BackPack is an online teaching resource concept designed by ECOED and the Department of Conservation, and developed by Ed and Sitetools. In a nutshell, BackPack is an online information centre and digital repository where intermediate and secondary school teachers can discover EOTC content, plan their school’s camp, then download a virtual ‘backpack’ of resources for distribution amongst teaching staff and further use with students while on camp.
The BackPack concept initially came to Ed as a hand-drawn, paste-up draft plan on an 8m long roll of 1.5m wide brown paper. On close examination it became clear this was a well thought through idea that clearly outlined a fresh, new approach to teacher planning in preparation for taking intermediate and secondary school students on EOTC camps.
The draft explained the BackPack concept, before moving into its aim, objectives, planning methodology then content, tools and examples, all closely aligned with New Zealand’s national education curriculum. The brief to Ed was: “Please turn this into an online resource that’s accessible, easy-to-use and enhances EOTC experiences.” No worries said Ed.
Developing the Sitemap
The first step was to determine how to metamorphosize the draft into the online digital environment. The core objective being to design a ‘path’ for future visitors to follow from landing on the site through discovery and assembly of their BackPacks, downloading them for distribution and use with other teachers, and of course the students.
Therefore, Ed’s initial task was to translate the BackPack draft into a website sitemap. This involved organising and categorising the supplied content so it would be cohesive and consistent with the concept’s core goals and objectives.
How BackPack Works
Essentially BackPack works like this. Upon landing on the site the visitor gets introduced to the concept’s background, vision, approach and the people involved. They’re then led through three phases from discovery through to planning and then to going on camp. In the discovery stage, the visitor learns about the aim and objectives of BackPack, who’s behind the initiative, and how it integrates with New Zealand’s national education curriculum.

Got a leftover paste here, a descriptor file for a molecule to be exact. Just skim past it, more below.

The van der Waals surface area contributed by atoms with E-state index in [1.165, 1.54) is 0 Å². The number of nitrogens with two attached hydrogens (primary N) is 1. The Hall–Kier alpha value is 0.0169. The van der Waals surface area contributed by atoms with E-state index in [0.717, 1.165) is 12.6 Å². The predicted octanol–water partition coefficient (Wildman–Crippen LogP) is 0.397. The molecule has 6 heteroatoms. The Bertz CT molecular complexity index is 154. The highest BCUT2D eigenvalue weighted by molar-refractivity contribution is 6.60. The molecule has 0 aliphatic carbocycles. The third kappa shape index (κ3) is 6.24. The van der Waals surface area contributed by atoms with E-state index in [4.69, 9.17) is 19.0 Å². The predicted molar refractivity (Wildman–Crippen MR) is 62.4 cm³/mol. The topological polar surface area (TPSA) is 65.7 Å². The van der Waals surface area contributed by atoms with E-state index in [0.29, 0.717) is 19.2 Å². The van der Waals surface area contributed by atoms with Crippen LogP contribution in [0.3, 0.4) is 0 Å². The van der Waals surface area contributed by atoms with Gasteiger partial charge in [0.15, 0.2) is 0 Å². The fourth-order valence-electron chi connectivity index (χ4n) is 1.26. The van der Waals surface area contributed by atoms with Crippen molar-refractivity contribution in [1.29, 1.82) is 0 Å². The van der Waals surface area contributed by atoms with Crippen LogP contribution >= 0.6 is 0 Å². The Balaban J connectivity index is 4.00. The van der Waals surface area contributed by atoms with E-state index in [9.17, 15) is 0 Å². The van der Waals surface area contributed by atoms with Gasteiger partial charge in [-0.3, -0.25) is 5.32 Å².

In the second stage, planning is addressed and this is where the visitor, after signing up, can begin to view and add resources from the website to their own BackPack. At any time they can view the contents of their BackPack and can even upload and add their own resources. The content available covers curriculum material, BackPack generated resources and examples and tools created by existing schools who have used BackPack.
The final stage involves the visitor downloading their ‘BackPack’ of resources, which can then be distributed amongst the other teaching staff and those attending camp, including the students. These resources can be printed or viewed digitally while on camp with an iPad or other device.
Launching into the Future
BackPack was launched in June 2015 in a presentation to ECOED’s board members and staff, the Department of Conservation, Hawke’s Bay Regional Council and local iwi Maungaharuru Tangitū Inc. BackPack is now being promoted to intermediate and secondary school teachers throughout Hawke’s Bay, as a free online resource to plan and go on camp.
The goal is to run the BackPack project locally within Hawke’s Bay in conjunction with Northern Hawke’s Bay’s Pan Pac Kiwi Creche and Wilderness Education Base. And, if (when) successful, the intention is to roll out BackPack across New Zealand, and potentially … beyond.